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Nolan’s Notes: Advanced Packaging


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Nolan’s Notes: Traditions—The Old and the New


December is a month full of traditions. They may be religious, spiritual, family, or entirely personal. They may be related to the calendar or business cycles, but whatever the reason, December certainly seems to be driven by tradition. While traditions often get a bad reputation as stodgy and tired, they aren’t all bad. For example, we use this last month of the year to prepare you for IPC APEX EXPO. The upcoming conference and trade show is scheduled for Jan. 21–26, 2023, at the San Diego Convention Center. As we prepare this issue for publication, the show floor boasts 366 exhibitors.

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Nolan’s Notes: UHDI—Raising Awareness and Interesting Questions


It was over lunch on the second day of the recent IPC Symposium on Advanced Packaging when I asked a question that triggered an interesting discussion about advanced packaging and ultra high density interconnect. While these two technologies are distinct, they are also symbiotic; it takes both to make either successful. As the symposium delivered on its agenda, the inter-relationship between those two technologies became crystal clear.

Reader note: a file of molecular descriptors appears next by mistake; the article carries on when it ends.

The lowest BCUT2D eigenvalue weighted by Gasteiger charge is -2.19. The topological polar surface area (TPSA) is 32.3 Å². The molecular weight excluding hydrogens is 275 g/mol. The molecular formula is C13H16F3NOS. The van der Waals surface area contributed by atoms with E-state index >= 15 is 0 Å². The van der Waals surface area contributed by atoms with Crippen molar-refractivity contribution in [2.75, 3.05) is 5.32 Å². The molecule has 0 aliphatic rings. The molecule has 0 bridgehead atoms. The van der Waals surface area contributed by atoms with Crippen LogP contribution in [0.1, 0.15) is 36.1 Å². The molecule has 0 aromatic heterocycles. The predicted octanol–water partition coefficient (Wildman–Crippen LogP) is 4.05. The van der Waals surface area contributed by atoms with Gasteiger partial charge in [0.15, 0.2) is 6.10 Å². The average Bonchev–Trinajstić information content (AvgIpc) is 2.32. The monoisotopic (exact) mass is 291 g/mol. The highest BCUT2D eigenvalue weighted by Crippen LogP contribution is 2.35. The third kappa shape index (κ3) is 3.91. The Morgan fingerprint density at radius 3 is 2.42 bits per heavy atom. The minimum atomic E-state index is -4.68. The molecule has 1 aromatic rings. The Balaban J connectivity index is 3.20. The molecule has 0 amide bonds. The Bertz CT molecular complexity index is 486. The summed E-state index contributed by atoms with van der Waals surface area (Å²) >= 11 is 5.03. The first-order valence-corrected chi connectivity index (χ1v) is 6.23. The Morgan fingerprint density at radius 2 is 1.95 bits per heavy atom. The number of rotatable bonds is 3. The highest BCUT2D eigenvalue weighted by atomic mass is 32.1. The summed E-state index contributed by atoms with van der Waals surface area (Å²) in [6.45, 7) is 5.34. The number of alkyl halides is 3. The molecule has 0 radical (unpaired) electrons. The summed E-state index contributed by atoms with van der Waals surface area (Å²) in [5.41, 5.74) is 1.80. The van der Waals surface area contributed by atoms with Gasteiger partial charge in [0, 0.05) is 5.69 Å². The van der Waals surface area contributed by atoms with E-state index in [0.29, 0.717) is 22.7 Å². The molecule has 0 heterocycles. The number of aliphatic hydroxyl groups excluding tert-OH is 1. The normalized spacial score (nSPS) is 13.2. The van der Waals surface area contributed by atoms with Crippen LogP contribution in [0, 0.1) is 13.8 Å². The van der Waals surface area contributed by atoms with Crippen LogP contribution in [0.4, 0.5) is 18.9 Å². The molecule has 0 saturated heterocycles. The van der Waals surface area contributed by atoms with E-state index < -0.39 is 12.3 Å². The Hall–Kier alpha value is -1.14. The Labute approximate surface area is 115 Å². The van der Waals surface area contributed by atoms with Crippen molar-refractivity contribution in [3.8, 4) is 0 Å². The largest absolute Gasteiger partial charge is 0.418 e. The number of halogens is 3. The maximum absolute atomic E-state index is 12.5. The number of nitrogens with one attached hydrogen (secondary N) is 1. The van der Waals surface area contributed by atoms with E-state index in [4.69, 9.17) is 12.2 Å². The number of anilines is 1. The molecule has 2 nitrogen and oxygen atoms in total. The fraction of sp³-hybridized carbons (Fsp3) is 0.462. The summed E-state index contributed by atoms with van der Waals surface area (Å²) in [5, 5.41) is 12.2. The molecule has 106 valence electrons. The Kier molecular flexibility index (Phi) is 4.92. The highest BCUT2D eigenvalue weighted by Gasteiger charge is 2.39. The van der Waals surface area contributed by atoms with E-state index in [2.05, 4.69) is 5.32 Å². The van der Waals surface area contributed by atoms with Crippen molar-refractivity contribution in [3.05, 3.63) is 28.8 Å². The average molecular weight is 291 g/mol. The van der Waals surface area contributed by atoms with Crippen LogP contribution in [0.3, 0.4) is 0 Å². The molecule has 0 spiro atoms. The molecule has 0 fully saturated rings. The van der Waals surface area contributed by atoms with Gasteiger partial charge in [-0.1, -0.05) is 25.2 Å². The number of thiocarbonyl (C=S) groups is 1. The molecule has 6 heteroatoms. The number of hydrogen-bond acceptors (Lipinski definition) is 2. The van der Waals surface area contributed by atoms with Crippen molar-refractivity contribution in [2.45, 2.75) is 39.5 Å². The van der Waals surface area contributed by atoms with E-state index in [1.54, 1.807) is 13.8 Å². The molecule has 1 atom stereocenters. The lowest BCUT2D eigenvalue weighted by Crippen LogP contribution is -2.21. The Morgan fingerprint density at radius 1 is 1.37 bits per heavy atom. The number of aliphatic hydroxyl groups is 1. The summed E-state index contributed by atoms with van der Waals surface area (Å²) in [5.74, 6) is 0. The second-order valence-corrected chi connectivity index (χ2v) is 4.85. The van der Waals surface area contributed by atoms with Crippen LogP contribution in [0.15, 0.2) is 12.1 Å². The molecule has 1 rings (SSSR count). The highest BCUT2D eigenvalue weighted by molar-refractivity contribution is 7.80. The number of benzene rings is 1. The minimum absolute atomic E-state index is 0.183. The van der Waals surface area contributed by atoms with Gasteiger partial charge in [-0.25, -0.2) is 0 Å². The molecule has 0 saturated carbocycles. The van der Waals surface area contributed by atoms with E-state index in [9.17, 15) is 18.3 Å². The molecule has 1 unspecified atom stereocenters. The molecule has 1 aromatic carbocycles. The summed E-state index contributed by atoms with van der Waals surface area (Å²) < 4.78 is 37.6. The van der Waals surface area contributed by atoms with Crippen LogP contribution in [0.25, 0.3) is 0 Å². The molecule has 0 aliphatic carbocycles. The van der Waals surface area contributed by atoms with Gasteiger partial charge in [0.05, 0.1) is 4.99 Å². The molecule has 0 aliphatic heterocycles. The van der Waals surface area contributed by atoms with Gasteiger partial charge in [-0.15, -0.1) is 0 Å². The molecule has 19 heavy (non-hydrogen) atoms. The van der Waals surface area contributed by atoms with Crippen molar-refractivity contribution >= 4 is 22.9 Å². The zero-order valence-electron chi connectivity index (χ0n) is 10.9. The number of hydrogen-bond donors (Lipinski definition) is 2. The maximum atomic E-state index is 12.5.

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Nolan’s Notes: The Conveyor Belt Effect


How many times have you watched a conveyor belt in a movie played out for comedic effect? It’s a familiar trope: The belt starts out slowly, then increases its speed, until chaos ensues. Think “I Love Lucy,” “Star Wars,” and Charlie Chaplin in “City Lights.” These are perfect metaphors for this issue on workflow management, where planning your workflow on the manufacturing floor in these challenging times sometimes feels like being just one step away from disaster—or safety.

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Nolan’s Notes: Have Passport, Will Travel


Technical conferences, expos, symposia, and trade gatherings of all kinds are back and in a big way. Maybe it’s just because we’ve been quiet for a while, followed by a year of careful, tentative restarts to the event schedules, but this upcoming year’s calendar of events seems to be full steam ahead. I’m excited to get back into the convention centers and hotel ballrooms; that is where some of our best news and reporting originates. That comes at a price, however, as my travel schedule looks pretty brutal between now and Thanksgiving. Just between you and me, while it may feel brutal to my workload, I’m ready to dust off my passport, see some airports, and wear thin some shoe leather.

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Nolan’s Notes: New Era Manufacturing


In a 2010 New York Times article titled “Failing Like a Buggy Whip Maker? Better Check Your Simile,” writer Randall Stross confronts the buggy whip analogy and unintentionally offers some perspective on our industry. PCB fabrication is thriving on a global scale. Innovations are occurring regularly, mostly in Asia. It’s not that the world has moved beyond needing printed circuits; the world is simply evolving its wants and needs from a circuit board fabricator. It makes sense that those who are leaning on the buggy whip analogy may have given up on the industry. Truth be told, however, we’re more like the carriage parts manufacturers than like the buggy whip makers. Here's why.